Relations between hospitals and physicians are broken. Can they be improved by lodging accountability for cost and quality in delivery systems consisting of local hospitals and the physicians who work within and around them?
Extended hospital medical staff. The prospects for these still mostly virtual systems –- dubbed “extended hospital medical staffs” by Dartmouth professor of medicine Elliott Fisher –- was one of the topics of discussion in a Dec. 6 conference call involving Fisher, Urban Institute senior fellow Bob Berenson, and Project HOPE senior fellow Gail Wilensky. (The full transcript is posted in the Contributing Voices section of our blog.) These analysts authored the three main papers in a Dec. 5 Health Affairs Web Exclusive package on hospital-physician relations [2-week free access], and we asked them to come together and react to each other’s ideas.
In his paper, Fisher and his coauthors wrote: “Virtually all physicians are either directly or indirectly affiliated with a local acute care hospital, whether through their own inpatient work or through the care patterns of the patients they serve.” And “because most patients receive their care within the context of” these networks, “the hospital and its extended medical staff provide a natural organizational setting within which to improve the overall experience of care.”
Some reservations. However, during the call, both Berenson and Wilensky expressed reservations about this approach. Berenson, who worked in the Health Care Financing Administration (which is now the Centers for Medicare and Medicaid Services) under President Clinton, noted that medical staff organizations at hospitals have proven “dysfunctional. . . . So the question I would have for Elliott is: How do you lodge accountability without control?” There “would be many members of the medical staff who simply don’t have any common business relationship to each other and would not want to participate,” he observed.
Wilensky warned that if Fisher’s new entities were imposed on hospitals and physicians by payers, rather than entered into voluntarily, “it might solve some problems, but it would exacerbate the issues of conflict between hospitals and physicians because of the change in power structure implied by moving to this model.”
In their paper, Wilensky, a HCFA administrator under President George H.W. Bush, and coauthors suggested allowing physicians and hospitals to enter into voluntary, comprehensive, “gain-sharing” arrangements, as a transitional strategy towards more integrated forms of care. They said this could overcome the mismatch between Medicare’s hospital payment system, which encourages efficiency through flat per discharge payments, and the program’s physician payment system, which offers a separate fee for each service.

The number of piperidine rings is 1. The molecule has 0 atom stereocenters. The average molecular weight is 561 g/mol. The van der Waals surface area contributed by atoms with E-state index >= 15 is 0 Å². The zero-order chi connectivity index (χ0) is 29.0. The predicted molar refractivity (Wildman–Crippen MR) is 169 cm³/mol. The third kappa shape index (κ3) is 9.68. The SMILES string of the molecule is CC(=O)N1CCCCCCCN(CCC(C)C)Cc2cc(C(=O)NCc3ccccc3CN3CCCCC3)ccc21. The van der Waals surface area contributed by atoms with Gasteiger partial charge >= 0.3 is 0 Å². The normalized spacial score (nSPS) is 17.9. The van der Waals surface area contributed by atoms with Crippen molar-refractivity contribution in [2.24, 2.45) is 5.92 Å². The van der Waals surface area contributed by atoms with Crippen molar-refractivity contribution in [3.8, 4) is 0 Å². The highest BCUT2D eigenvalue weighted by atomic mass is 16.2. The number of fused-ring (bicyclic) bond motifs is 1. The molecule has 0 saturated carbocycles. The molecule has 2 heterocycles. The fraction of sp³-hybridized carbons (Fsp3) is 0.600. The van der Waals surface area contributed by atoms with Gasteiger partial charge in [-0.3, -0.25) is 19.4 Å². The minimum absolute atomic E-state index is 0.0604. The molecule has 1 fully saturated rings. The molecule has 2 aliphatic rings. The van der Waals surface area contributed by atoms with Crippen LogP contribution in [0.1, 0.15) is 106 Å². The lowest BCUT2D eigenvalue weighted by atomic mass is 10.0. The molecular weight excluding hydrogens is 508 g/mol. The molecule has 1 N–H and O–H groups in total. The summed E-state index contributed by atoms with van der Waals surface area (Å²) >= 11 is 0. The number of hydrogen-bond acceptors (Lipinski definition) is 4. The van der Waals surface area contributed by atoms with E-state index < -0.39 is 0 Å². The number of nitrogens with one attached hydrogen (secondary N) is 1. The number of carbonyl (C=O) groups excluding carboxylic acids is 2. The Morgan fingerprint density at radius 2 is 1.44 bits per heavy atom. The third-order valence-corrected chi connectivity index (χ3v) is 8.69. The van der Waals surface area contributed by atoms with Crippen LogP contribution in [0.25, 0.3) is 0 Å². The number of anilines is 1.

Fisher was candid about the difficulties his idea would face, and but he argued that it was still worth pursuing to improve coordination across different sites of care. “I think just starting . . . with performance measurement at this level, and then thinking about how pay-for-performance could reward performance across hospitals and their staffs, would be a logical first step,” he said.
Medicare physician payment. Fisher also suggested that the extended hospital medical staff could function as a useful unit of volume measurement in Medicare’s physician-payment “sustainable growth rate” (SGR) formula. “There could be a mixed model of voluntary if people want to, or we can assign you to a group if you’re not willing to. Moving volume constraints such as the SGR down to a level where all the physicians can easily know who each other is” could change the “current financial incentives to put in a new MRI or to start a new ambulatory care surgery center,” Fisher said.
Berenson offered another idea for SGR reform, suggesting that large multispecialty physician practice groups could be allowed to “opt out” of the SGR formula: “If they’re going to be held accountable for cost through a different mechanism, and that mechanism is a sort of a shared savings review, then they opt out of the SGR, and the SGR is the default that the physicians who haven’t opted out are left in,” Berenson explained.
Gain sharing. In her paper and during the conversation, Wilensky emphasized that she was advocating broad-based gain-sharing initiatives involving disease management programs, quality improvement efforts, and the like, not the more narrow sorts of gain sharing in which hospitals and physicians agree on which brand of medical device to use in order to get a volume discount. She called this these narrow initiatives “beside the point and trivial; . . . you take something that could be an important transitional strategy and give it a bad name because it doesn’t do anything.”
Berenson praised Wilensky’s focus on “gain sharing with a big ‘G’.” He expressed concern, “based on Jeff Goldsmith’s views about ‘consulting fees’ — as he puts in quotes — from device manufacturers to use their products exclusively, whether some forms of [narrower] gain sharing might actually just exacerbate that kind of behavior, of physicians and hospitals being bought off by device manufacturers.”
In the end, though, Berenson was skeptical that comprehensive gain sharing — or indeed any strategy — could restore the central role the hospital has traditionally played for physicians: “I think we have to assume . . . that there’s going to be continued migration of services just due to new technology, and then combined with convenience to the patient, etc., out of the hospital into ambulatory settings,” he said. “And so we need, I think, to also address basically how we’re paying for these services, and the distortions in payment both in the hospital payment system and in the physician payment system that just overly reward certain kinds of activities and under-reward other activities.”
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